Laura Harrier on Rewriting Hollywood in Netflix’s ‘Hollywood’

Laura Harrier on Rewriting Hollywood in Netflix’s ‘Hollywood’

Laura Harrier on Rewriting Hollywood in Netflix’s ‘Hollywood’

Laura Harrier on Rewriting Hollywood in Netflix’s ‘Hollywood’

This interview contains spoilers for the series finale of “Hollywood.”

Laura Harrier was in high school when she first learned about the Oscar-nominated actress Dorothy Dandridge, and she was immediately drawn to her beauty and talent. So when Ryan Murphy cast her in “Hollywood” as Camille, a 1940s starlet inspired by Dandridge, it “felt like a gift had fallen from the sky,” she said.

Inhabiting the role, however, meant tapping into experiences very different from her own. She had earned acclaim for breaking racial barriers as a love interest in the blockbuster “Spider-Man: Homecoming.” The pioneering black actresses of Dandridge’s generation had to face cross-burnings and boycotts. In order to play a woman like them, Harrier looked to their lives and films for inspiration.

“I also drew a lot from Lena Horne,” she said in a phone interview just ahead of the series debut. (All seven episodes arrived to Netflix last week.) “I looked at both of them to understand what it felt like to have a dream to be a leading lady and yet have nobody to look to onscreen.”

“It’s not like when I was growing up and could look at Halle Berry, Angela Bassett, Nia Long and Jada Pinkett Smith,” she added.

Finding herself in Camille’s perfectly polished heels was a process that began with a cryptic audition for an untitled project about a year ago, followed by several months of radio silence. One day, she was brought in for a chemistry read with her co-star and executive producer Darren Criss, and the next, she received a call informing her that she had been cast. It all happened so fast, but Harrier was excited for the challenge.

“When Ryan Murphy asks you to do something, you don’t say no,” she said.

Harrier was then thrust back in time more than 70 years to play a woman quietly fighting the system — much as women like Dandridge and Horne had to fight in their day. She immersed herself in their world and transformed herself on set, down to the impeccably tailored outfits, the coifed curls and the internalized discrimination.

“It really felt like I had lived in the 1940s for about five months,” Harrier said. “It was very cool, but it was funny going back to real life.”

But “Hollywood,” which Murphy created with Ian Brennan, is ultimately a revisionist history, and the plot takes a sharp turn from reality: Camille pushes to play the title character in “Meg,” a fictional big studio drama that earns her an Oscar in the final episode. As inconceivable as that triumph seems — in real life, a black woman didn’t win best actress until Halle Berry won in 2002 — it was eye-opening for Harrier to consider.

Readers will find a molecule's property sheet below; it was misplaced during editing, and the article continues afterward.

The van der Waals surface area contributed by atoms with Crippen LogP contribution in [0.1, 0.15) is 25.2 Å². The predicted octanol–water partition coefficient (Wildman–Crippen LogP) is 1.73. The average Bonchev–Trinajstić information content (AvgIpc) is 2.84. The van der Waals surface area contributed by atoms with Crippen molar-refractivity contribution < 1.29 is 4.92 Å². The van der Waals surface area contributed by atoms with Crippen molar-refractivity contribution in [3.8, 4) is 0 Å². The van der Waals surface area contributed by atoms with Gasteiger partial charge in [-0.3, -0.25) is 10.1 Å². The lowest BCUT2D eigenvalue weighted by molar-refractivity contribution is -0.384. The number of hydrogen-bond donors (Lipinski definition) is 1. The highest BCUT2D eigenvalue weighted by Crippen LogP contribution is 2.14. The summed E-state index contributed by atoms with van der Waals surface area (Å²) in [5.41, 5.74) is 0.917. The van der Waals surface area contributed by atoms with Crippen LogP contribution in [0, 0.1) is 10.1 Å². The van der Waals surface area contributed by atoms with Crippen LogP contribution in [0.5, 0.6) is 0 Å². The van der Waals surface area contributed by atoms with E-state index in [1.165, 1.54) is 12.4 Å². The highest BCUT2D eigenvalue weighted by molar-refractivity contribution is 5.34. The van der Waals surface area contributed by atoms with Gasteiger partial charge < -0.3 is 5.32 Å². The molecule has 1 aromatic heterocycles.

“This revisionist history of Hollywood makes me think about what it would have been like today had this happened back then,” she said.

Back in the present day, from her adopted home of Los Angeles, the Chicago native reflected on her whirlwind ride on “Hollywood.” Several weeks into the pandemic quarantine, Harrier was “grateful,” she said, to have a house and a backyard where she could chat by phone about what still makes her happy: movies, fashion, inspiring the next generation and rewriting Hollywood history. These are edited excerpts from that conversation.

Besides the Ryan Murphy factor, what drew you to the project and Camille’s story?

I was really interested in telling a story of old Hollywood that was different than we’ve seen previously. As an actress and someone who loves film, I loved living in that era. It’s so glamorous and beautiful. But growing up as a black woman, I never saw myself represented. So, it was something that I admired, but never fully connected to. Getting to tell a black woman’s story really excited me.

As glamorous and victorious as the series is at times, it’s also bittersweet and heartbreaking because black women like Camille never got their due in real life. How did you strike that balance in tone?